Philippines 19 Nov 2014 23:00
Journalist Carlos Sardiña Galache travelled to Zamboanga, Philippines in October to cover the situation of IDPs and, more generally, the conflict in Mindanao in the light of the ongoing peace process between the MILF and the government. He interviewed several IDPs, Philippine army officers, Muslim activists, members of the MNLF and the MILF, and members of the local authorities, including the Mayor of Zamboanga.
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Tens of thousands of internally displaced people (IDPs) are still waiting to go back to their homes in the city of Zamboanga, in the restive island of Mindanao, in southern Philippines.
The conditions in the IDP camps are far from ideal and 186 people have died due to the unsanitary conditions in this and other camps since they were established.
A battle last year between a disgruntled faction of the Moro National Liberation Front (MNLF) and the Philippine Army in the streets of the city left 218 people dead, more than ten thousand houses were destroyed and at least 120,000 people were left displaced. It was one of the latest violent episodes in a conflict between the government and Muslim militant groups which has been going on for more than four decades and has left at least 160,000 people killed.
“My house was burned after the fighting,” said 38 year-old IDP and activist Gaman Hassan. “The problem is that when we wanted to take some belongings from the house, the military didn’t allow us to go back, because it seemed to us that they are thinking we are also part of the rebels, and that’s why they don’t allow us to go back to our area, Rio Hondo. Our belongings were stolen. We believe that the soldiers burned many houses to better locate the rebels. It’s also a way to justify the looting.”
With an ongoing peace process between the Philippine government and the Moro Islamic Liberation Front (MILF), it is widely believed that the attack on Zamboanga was launched by the faction led by the MNLF founder and former chairman Nur Misuari, as an attempt to derail the peace negotiations.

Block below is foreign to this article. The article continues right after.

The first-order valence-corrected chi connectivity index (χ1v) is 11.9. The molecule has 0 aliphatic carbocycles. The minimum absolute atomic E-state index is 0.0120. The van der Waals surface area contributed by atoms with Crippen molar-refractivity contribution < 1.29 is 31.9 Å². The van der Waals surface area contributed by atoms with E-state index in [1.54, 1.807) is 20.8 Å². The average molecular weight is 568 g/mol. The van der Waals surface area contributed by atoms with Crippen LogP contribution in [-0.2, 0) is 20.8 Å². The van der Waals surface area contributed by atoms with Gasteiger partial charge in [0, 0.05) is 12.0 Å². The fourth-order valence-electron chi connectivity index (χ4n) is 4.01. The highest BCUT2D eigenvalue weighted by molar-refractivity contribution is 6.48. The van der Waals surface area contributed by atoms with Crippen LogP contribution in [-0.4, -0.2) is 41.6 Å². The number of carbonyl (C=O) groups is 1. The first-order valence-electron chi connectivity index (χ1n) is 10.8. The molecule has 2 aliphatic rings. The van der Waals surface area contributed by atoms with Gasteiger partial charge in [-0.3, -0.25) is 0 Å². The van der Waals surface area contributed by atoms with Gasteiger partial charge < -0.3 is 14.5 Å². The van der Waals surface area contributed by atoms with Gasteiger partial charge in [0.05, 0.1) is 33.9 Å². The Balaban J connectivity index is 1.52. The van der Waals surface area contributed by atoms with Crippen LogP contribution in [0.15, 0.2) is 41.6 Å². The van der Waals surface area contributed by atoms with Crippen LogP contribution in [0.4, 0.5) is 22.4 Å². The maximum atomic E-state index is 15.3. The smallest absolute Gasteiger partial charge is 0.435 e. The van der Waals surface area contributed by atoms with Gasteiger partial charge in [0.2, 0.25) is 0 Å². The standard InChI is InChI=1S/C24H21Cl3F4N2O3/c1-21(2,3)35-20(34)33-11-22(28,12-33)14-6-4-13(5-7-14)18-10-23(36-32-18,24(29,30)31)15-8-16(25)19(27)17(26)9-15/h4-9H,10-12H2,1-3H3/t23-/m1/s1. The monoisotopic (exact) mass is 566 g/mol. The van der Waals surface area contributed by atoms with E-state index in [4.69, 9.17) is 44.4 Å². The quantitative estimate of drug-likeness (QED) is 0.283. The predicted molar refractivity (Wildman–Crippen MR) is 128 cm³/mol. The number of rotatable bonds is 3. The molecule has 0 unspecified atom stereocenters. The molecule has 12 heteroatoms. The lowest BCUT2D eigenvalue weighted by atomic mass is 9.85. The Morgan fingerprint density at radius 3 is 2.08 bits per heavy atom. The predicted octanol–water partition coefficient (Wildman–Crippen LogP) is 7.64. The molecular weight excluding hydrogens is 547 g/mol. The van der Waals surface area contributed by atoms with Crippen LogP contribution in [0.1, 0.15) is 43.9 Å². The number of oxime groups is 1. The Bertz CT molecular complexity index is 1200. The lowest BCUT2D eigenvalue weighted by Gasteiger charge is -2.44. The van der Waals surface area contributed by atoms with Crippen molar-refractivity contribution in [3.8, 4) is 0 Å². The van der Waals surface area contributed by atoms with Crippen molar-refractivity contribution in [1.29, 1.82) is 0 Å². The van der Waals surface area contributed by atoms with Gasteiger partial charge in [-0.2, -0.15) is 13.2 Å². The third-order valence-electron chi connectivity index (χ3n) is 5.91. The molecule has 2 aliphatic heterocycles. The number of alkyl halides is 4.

“We will try to get Nur Misuari back in the fold, but sometimes he doesn’t agree with our ideas,” said MNLF Field Marshall Al-Hussein Caluang. “We can’t exclude Misuari from the MNLF, because there are a lot of people who follow him, particularly in Sulu and Zamboanga del Norte.”
The future is uncertain for the thousands of people displaced by the violence last year. Some of the areas where they used to live have been declared no-build zones for security reasons, amidst accusations by Muslim activists that the real motivation behind this decision by local authorities is purely political.
“The no-build zones are places with geo-hazards, which suffered big storm-surges between 2007 and 2013,” said Zamboanga’s Mayor Maria Isabel Climaco Salazar. “We can’t send back people there to stay, we can’t put them in dangerous areas. During the attack against Zamboanga City, those same places were the first areas that the MNLF used as entry points.”
In 2016 there will be a referendum by which each district will decide whether it wants to join the Bangsamoro Autonomous Region, and some suspect that the authorities are doing everything they can to get Zamboanga, a Christian-majority city with strong Spanish influences, out of the autonomous region.
“The local government in Zamboanga City is working against the inclusion of Zamboanga in Bangsamoro,” said Arasid Daranda, a local information officer for the MILF. “Their main purpose is to prevent the Muslim authority from operating in Zamboanga City. They want Zamboanga City out of the Moro grip, but publicly they claim they want peace.”
With extremist groups like Abu Sayaf operating in the area, kidnapping both Filipino nationals and foreigners, Mindanao is one of the most dangerous and potentially explosive areas in the Philippines and Southeast Asia.
“This ‘Asian’ latino city’ is a myth,” said Father Ángel Calvo, who has lived and worked as a missionary in Mindanao since 1972. “That belongs to the past. There’s nothing Latin in Zamboanga anymore. This is a multi-cultural community. We have eight or nine ethno-linguistic groups here, everybody with their own interests, naturally. This is very explosive. The government doesn’t realize this.”